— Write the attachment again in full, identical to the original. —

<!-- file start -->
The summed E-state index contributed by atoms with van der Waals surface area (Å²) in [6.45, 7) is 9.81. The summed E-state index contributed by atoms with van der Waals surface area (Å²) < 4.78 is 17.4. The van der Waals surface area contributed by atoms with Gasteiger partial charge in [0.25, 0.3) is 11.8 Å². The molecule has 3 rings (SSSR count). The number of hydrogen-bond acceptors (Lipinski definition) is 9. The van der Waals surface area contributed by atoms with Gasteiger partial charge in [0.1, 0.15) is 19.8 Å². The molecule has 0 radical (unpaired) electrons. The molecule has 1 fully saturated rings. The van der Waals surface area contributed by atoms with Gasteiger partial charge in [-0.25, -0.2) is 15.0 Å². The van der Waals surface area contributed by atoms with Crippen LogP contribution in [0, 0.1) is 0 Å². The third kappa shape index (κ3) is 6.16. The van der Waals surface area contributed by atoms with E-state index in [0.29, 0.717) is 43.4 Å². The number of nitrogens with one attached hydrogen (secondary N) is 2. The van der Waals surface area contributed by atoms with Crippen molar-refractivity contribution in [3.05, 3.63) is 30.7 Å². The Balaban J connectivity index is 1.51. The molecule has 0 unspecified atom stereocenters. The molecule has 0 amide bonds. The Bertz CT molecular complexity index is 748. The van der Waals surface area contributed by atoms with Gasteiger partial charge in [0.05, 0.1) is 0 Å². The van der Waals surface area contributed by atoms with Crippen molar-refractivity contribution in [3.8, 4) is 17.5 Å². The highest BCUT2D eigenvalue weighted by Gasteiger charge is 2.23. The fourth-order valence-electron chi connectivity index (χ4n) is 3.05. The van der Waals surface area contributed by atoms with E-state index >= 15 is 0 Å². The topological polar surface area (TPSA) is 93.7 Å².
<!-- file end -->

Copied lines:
The summed E-state index contributed by atoms with van der Waals surface area (Å²) in [6.45, 7) is 9.81. The summed E-state index contributed by atoms with van der Waals surface area (Å²) < 4.78 is 17.4. The van der Waals surface area contributed by atoms with Gasteiger partial charge in [0.25, 0.3) is 11.8 Å². The molecule has 3 rings (SSSR count). The number of hydrogen-bond acceptors (Lipinski definition) is 9. The van der Waals surface area contributed by atoms with Gasteiger partial charge in [0.1, 0.15) is 19.8 Å². The molecule has 0 radical (unpaired) electrons. The molecule has 1 fully saturated rings. The van der Waals surface area contributed by atoms with Gasteiger partial charge in [-0.25, -0.2) is 15.0 Å². The van der Waals surface area contributed by atoms with Crippen LogP contribution in [0, 0.1) is 0 Å². The third kappa shape index (κ3) is 6.16. The van der Waals surface area contributed by atoms with E-state index in [0.29, 0.717) is 43.4 Å². The number of nitrogens with one attached hydrogen (secondary N) is 2. The van der Waals surface area contributed by atoms with Crippen molar-refractivity contribution in [3.05, 3.63) is 30.7 Å². The Balaban J connectivity index is 1.51. The molecule has 0 unspecified atom stereocenters. The molecule has 0 amide bonds. The Bertz CT molecular complexity index is 748. The van der Waals surface area contributed by atoms with Gasteiger partial charge in [0.05, 0.1) is 0 Å². The van der Waals surface area contributed by atoms with Crippen molar-refractivity contribution in [3.8, 4) is 17.5 Å². The highest BCUT2D eigenvalue weighted by Gasteiger charge is 2.23. The fourth-order valence-electron chi connectivity index (χ4n) is 3.05. The van der Waals surface area contributed by atoms with E-state index >= 15 is 0 Å². The topological polar surface area (TPSA) is 93.7 Å².